Composite outcomes, as described by the VARC-2 criteria, were also assessed. Device success was defined as the absence of procedural death, the correct placement of the prosthetic heart valve into the correct anatomical site, the performance of the prosthetic heart valve as measured by the PPM, mean aortic valve gradient < 20 mmHg or peak velocity < 3 m/s, and the absence of moderate or severe PVL. Early safety at 30 days was defined as all-cause mortality, all strokes or life-threatening bleeding, Stage 2 or 3 AKI, major vascular complications, coronary artery obstruction or valve dysfunction requiring repeated procedure. Clinical efficacy after 30 days was based on all-cause mortality, all strokes, rehospitalisation for valve-related problems, exacerbated congestive heart failure or valve-related dysfunction (aortic mean valve gradient ≥ 20 mmHg, aortic valve area (AVA) ≤ 0.9–1.1 cm2 and/or moderate or severe PVL). Time-related valve safety was determined by structural valve deterioration, thromboembolic events, prosthetic valve endocarditis or thrombosis.(3)
The recruitment period for this study was from November 2010 to July 2015. Prospective follow-up was done during clinic visits, and follow-up ended on 13 August 2015. This gave a minimum follow-up time of one month and a maximum of five years. Due to the variability of the follow-up period among the patients, only 59, 57 and 43 patients were followed up at 30 days, one year and two years, respectively. All participants remained in contact until their death or the end of the study period.
Box and whisker plots were applied to compare patients’ mean pressure gradient (MPG, in mmHg) and AVA (in cm2) at baseline, 30 days and two years. Kaplan-Meier curves were constructed to examine time to mortality for all patients. The log rank test was used to ascertain whether there was a significant difference between those with logistic EuroSCORE ≤ 20% and > 20%. Next, Cox proportional hazards regression analyses were performed to ascertain how the identified predictors could explain cardiovascular-related and all-cause mortality at two years. A graphical approach and global test were used to assess the validity of the proportional hazards assumption. All statistical tests were conducted at a 10% level of significance, considering the relatively small sample size, and analysed with Stata/MP version 14 (StataCorp, College Station, TX, USA) and SAS version 9.3.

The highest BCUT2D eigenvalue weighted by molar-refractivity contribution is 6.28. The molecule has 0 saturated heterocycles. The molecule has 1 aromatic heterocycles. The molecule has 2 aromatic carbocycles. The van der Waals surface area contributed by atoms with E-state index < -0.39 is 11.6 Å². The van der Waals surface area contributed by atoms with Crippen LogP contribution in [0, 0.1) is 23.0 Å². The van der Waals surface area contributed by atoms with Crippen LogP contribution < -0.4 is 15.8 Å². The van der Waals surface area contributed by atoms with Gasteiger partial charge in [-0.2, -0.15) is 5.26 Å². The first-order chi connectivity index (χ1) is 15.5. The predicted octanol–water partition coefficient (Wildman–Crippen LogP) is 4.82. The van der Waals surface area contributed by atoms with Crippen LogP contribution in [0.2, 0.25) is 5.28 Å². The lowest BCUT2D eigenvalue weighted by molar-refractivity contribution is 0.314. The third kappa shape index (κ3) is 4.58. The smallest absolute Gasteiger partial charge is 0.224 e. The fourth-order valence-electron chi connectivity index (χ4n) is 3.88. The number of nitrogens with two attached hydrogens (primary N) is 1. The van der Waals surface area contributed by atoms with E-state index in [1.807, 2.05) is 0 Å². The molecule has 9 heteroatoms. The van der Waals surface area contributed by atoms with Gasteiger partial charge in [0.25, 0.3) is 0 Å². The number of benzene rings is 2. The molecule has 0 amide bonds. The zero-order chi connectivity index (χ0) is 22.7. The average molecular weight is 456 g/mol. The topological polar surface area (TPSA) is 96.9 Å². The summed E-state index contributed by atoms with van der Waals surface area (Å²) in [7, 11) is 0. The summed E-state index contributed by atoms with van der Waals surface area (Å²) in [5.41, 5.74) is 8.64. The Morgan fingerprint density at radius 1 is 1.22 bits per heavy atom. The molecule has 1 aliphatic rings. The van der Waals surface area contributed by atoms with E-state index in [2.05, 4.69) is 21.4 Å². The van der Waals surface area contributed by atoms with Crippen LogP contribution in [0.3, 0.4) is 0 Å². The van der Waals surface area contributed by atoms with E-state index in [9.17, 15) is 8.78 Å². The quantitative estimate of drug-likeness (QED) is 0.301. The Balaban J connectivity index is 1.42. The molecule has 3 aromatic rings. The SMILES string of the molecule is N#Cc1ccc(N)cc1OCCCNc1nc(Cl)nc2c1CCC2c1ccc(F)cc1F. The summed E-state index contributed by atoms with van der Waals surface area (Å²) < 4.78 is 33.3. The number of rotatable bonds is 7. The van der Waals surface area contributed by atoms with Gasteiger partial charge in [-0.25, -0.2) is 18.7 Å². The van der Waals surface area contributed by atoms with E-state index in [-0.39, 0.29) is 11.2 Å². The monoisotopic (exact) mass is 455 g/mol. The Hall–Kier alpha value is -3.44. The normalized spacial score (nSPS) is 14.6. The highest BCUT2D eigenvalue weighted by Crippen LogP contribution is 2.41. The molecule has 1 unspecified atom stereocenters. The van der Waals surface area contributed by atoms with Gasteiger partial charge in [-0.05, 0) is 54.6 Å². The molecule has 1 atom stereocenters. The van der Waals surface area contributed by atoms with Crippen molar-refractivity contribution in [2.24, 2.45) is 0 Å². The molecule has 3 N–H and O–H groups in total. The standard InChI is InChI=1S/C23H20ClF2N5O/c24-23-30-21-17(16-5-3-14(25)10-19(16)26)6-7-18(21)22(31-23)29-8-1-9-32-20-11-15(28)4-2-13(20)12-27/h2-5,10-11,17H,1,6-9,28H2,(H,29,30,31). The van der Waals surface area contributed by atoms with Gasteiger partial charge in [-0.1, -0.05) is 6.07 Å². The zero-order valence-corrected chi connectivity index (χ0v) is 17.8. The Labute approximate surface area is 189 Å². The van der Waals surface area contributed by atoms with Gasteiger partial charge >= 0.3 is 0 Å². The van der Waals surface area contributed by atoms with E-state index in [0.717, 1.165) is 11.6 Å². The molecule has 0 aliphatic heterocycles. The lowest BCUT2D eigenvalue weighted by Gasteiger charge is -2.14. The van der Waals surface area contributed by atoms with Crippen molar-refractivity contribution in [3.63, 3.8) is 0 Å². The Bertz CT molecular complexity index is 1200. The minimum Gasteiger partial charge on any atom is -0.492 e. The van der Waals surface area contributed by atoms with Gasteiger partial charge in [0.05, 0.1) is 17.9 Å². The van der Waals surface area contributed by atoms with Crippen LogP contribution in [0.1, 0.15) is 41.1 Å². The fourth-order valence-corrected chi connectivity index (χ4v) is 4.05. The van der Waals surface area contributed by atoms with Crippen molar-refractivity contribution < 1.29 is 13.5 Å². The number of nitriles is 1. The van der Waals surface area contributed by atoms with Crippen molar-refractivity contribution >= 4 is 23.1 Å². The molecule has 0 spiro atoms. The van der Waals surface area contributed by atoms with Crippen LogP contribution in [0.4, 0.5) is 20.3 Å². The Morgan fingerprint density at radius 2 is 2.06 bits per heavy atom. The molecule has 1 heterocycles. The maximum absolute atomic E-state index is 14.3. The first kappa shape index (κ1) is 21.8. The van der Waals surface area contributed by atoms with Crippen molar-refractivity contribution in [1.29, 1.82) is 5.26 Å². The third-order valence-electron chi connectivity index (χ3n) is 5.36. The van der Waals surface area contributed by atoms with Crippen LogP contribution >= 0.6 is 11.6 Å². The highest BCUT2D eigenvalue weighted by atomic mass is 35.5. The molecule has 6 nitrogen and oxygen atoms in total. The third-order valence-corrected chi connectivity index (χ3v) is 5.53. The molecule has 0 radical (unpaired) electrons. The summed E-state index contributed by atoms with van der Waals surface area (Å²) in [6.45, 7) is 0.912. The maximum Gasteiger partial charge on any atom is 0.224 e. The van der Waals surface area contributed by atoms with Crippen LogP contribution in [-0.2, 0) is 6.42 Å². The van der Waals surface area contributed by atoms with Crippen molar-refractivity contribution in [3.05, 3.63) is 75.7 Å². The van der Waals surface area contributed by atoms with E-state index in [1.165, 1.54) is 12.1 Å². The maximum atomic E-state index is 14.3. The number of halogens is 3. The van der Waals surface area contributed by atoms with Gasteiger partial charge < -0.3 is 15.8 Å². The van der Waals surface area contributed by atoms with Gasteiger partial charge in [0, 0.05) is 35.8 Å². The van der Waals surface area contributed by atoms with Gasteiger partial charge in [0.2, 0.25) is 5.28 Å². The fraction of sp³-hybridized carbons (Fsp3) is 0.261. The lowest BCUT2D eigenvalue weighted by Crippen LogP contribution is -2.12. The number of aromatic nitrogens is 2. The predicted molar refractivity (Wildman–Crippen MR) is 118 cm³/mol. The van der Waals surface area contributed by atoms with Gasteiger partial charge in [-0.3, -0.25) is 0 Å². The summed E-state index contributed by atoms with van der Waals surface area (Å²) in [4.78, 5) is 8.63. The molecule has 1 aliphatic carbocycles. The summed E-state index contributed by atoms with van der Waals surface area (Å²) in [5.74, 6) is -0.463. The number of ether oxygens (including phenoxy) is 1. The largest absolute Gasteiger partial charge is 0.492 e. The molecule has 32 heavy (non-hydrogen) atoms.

A total of 59 patients were recruited for this study. Their mean age was 76.8 ± 8.7 years, mean body surface area (BSA) was 1.6 ± 0.2 m2, and 36 (61.0%) patients were male. The patients selected for the study had a high burden of coronary artery disease, peripheral arterial disease, chronic kidney disease, diabetes mellitus and hypertension. The mean logistic EuroSCORE was 18.7% ± 15.3%, which was equivalent to most registry data. The percentages of patients with NYHA Class II, III and IV were 18.6%, 52.5% and 28.8%, respectively. The mean AVA was 0.70 ± 0.19 cm2 and MPG was 45.0 ± 16.3 mmHg at baseline. The CT mean annulus area was 422.6 ± 119.6 mm2 and mean annulus perimeter was 72.9 ± 11.1 mm (
Baseline patient characteristics and procedural data (n = 59).
Survival rates after TAVI were 93.2%, 86.0% and 79.1% at 30 days, one year and two years follow-up, respectively. There were a total of nine deaths, all of which were cardiovascular-related; four of them were within the first 30 days. The most common cause of cardiovascular-related deaths was congestive cardiac failure. All-cause mortality rates for TF TAVI patients at 30 days, one year and two years were 2.5%, 7.5% and 14.8%, respectively, versus 15.8%, 29.4% and 31.3%, respectively, for non-TF TAVI patients (